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During vertebrate limb development, gene members of the HoxD cluster are transcribed in two subsequent waves, following a collinear strategy. Early on, genes located in the center of the cluster are transcriptionally activated and pattern a "central" part of the limbs, such as the forearm and part of the arm. Subsequently, a partially overlapping group of genes, located at one extremity of the cluster, are activated in a distal territory, which will expand and organize the distal pieces of our limbs: the hands. Although enhancer sequences controlling the latter phase have been characterized and mapped in a gene desert centromeric to the gene cluster, the location of the early enhancers, as well as the mechanism underlying the transition from the early to the late phases of transcription, remained elusive.
To localize enhancer sequences, we screened a series of conserved sequences using a transgenic lentivector-based approach in mice. We also analyzed various histone modifications by chromatin immunoprecipitation, as well as the interaction profiles by multiplex circular chromosome conformation capture sequencing (4C-seq) on microdissected wild-type and mutant limb buds. The regulatory switch was monitored using 4C-seq, and mutant configurations were produced using embryonic stem cell targeting, targeted meiotic recombination, and sequential targeted recombination strategies. In situ hybridizations and reverse transcription quantitative real-time fluorescence polymerase chain reaction analyses were used as readouts for gene transcription.
We show that the early phase of transcription requires enhancers located in the telomeric gene desert. Therefore, the early and late phases of Hoxd gene transcription in limb buds are controlled by two opposite deserts flanking the cluster on either side and corresponding to two adjacent topological domains. The transition between early and late regulation involves a functional and conformational switch between these domains, as reflected by a subset of genes mapping centrally into the cluster, which initially interact with the telomeric domain and subsequently shift to establish new contacts with the opposite side. This polarization of the cluster between the two domains ensures a proper collinear distribution of HOX products in both proximal and distal limb structures.
The intriguing collinear correspondence between Hoxd gene topology and the patterning of proximal versus distal limb structures relies on the sequential implementation of two regulatory landscapes flanking the gene cluster. Genes located around the boundary between these two topological domains will swing from one to the other, along with the switch in regulation. The existence of independent regulation allows for cellular offset to occur between the two expression domains, where a reduced HOX protein dose is present, and which will develop into the wrist. Therefore, the mechanism patterning vertebrate proximal and distal limb pieces also contains the intrinsic capacity to build the necessary articulation in between—an adaptive value presumably explaining the selection of this complex regulatory system in tetrapods.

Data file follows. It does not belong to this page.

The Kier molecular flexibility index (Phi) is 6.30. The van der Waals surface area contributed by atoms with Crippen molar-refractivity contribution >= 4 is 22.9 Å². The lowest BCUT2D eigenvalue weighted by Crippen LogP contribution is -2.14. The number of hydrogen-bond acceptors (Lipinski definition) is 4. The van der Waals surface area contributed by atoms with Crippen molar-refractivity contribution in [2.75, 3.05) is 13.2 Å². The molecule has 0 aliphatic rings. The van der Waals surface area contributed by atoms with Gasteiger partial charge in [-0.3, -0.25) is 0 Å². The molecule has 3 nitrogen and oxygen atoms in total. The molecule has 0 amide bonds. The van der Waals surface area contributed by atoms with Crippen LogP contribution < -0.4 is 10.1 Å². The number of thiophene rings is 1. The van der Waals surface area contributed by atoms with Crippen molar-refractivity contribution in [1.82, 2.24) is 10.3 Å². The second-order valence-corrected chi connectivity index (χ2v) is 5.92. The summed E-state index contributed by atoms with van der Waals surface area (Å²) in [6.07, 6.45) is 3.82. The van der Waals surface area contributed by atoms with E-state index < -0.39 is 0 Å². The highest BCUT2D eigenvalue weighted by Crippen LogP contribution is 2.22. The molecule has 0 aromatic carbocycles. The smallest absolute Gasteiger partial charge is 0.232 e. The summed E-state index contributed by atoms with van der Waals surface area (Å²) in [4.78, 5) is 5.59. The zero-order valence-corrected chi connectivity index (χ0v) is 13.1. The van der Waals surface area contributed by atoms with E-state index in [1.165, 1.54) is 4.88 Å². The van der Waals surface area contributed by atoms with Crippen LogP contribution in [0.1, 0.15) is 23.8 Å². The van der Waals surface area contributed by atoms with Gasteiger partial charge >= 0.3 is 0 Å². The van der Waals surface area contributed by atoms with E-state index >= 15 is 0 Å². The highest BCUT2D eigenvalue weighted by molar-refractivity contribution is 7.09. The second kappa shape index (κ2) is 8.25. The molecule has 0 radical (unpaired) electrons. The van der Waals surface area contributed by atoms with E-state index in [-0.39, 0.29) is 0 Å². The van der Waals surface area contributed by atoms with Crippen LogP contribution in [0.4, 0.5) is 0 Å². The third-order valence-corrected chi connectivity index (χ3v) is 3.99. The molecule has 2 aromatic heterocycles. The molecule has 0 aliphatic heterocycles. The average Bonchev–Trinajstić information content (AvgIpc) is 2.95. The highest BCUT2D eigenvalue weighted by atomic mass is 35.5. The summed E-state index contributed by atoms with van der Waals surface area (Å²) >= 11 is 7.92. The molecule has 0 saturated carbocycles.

Collinearity Cracked in Tetrapod Limbs
During limb development, the time a nd place of Hox transcription are fixed by respective gene position within the gene cluster. Andrey et al. (p. 1234167; see the Perspective by Rodrigues and Tabin) found that this enigmatic property results from the opposite and successive actions of two large regulatory landscapes located on either side of the mouse Hox locus. In the early phase, one of these topological domains regulates transcription in the proximal limb until a switch occurs toward the other topological domain, which takes over the regulation in the distally developing digits. As a side effect of this antagonistic regulatory strategy, cells in-between have lessened Hox transcription, which generates the wrist.
Hox genes are major determinants of the animal body plan, where they organize structures along both the trunk and appendicular axes. During mouse limb development, Hoxd genes are transcribed in two waves: early on, when the arm and forearm are specified, and later, when digits form. The transition between early and late regulations involves a functional switch between two opposite topological domains. This switch is reflected by a subset of Hoxd genes mapping centrally into the cluster, which initially interact with the telomeric domain and subsequently swing toward the centromeric domain, where they establish new contacts. This transition between independent regulatory landscapes illustrates both the modularity of the limbs and the distinct evolutionary histories of its various pieces. It also allows the formation of an intermediate area of low HOX proteins content, which develops into the wrist, the transition between our arms and our hands. This regulatory strategy accounts for collinear Hox gene regulation in land vertebrate appendages.